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Tuesday, January 26, 2010

Billy Elliot musical and class politics


I visited London recently and went to see the musical Billy Elliot. I thoroughly enjoyed the show. It was entertaining, emotional, thought provoking and extremely relevant given the times we are in. Based on the film of the same name, this is the story of a boy who wants to be a ballet dancer, even though his father wants him to box. It is set in Northern England in the 1980s at a time of grave industrial unrest. Margaret Thatcher had all but declared war on the trade union movement. The main character Billy is the son of a striking coal miner.

The musical excellently captures the hardship and difficulties faced by the miners. Whole communities were demonised and divide and conquer tactics were used to pit worker against worker. I am not going to get into the rights and wrongs of the strike only to say that history never fails to repeat itself.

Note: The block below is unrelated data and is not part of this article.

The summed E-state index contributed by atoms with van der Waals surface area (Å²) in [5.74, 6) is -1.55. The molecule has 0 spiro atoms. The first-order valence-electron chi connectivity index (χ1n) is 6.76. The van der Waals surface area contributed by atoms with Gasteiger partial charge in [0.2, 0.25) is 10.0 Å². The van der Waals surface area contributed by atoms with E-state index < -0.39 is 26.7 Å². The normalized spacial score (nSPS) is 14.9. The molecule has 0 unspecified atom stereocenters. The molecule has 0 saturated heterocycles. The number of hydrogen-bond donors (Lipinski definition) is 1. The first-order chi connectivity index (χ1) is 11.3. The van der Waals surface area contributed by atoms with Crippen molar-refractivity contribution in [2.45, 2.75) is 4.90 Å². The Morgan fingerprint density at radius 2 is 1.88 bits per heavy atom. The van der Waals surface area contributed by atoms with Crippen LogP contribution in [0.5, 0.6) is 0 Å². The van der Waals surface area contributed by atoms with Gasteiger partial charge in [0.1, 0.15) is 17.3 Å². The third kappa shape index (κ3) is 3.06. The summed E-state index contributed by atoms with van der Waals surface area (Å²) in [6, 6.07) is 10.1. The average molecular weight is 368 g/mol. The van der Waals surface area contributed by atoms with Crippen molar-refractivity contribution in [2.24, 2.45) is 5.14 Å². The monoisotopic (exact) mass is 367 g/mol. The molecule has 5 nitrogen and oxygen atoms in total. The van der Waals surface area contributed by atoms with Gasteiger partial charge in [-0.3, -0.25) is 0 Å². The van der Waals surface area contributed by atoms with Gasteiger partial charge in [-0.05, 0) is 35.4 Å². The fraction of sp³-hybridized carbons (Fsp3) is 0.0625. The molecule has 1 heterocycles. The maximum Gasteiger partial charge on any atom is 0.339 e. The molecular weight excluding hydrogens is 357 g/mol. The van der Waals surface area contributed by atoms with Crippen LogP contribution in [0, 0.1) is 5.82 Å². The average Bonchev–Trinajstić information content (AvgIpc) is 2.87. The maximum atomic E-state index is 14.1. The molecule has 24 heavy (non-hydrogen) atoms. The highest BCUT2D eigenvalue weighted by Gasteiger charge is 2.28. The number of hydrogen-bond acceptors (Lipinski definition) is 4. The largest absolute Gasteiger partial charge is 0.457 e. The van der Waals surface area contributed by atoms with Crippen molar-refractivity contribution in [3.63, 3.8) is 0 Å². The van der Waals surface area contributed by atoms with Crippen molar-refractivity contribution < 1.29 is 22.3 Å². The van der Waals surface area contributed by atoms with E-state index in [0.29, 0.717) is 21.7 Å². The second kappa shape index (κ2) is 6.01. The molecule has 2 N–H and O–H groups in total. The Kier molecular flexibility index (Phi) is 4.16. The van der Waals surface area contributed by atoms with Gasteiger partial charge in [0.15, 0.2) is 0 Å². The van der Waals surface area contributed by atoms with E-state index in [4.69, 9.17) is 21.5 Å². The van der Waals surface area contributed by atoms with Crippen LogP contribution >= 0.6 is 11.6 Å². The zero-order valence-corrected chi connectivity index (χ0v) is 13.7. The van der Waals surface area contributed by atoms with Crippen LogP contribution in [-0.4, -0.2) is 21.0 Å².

As unemployment again reaches record levels both in Ireland and the UK it is ordinary people who suffer most. The wealthy are protected and workers who attempt to fight back and take a stand are demonised. We all know the mantra – sure aren’t you lucky you have a job. I genuinely believe that most politicians have no understanding of what it is like to live in poverty, to survive on social welfare or on low pay. The sad reality is that it is often children who suffer most. There are many Billy Elliots’ out there, dreaming of better things as the system works against them. The musical portrays class politics in a very vivid way and its portrayal of the trials and tribulations of a working class family from the North of England are every bit as relevant as the time in which they were set.

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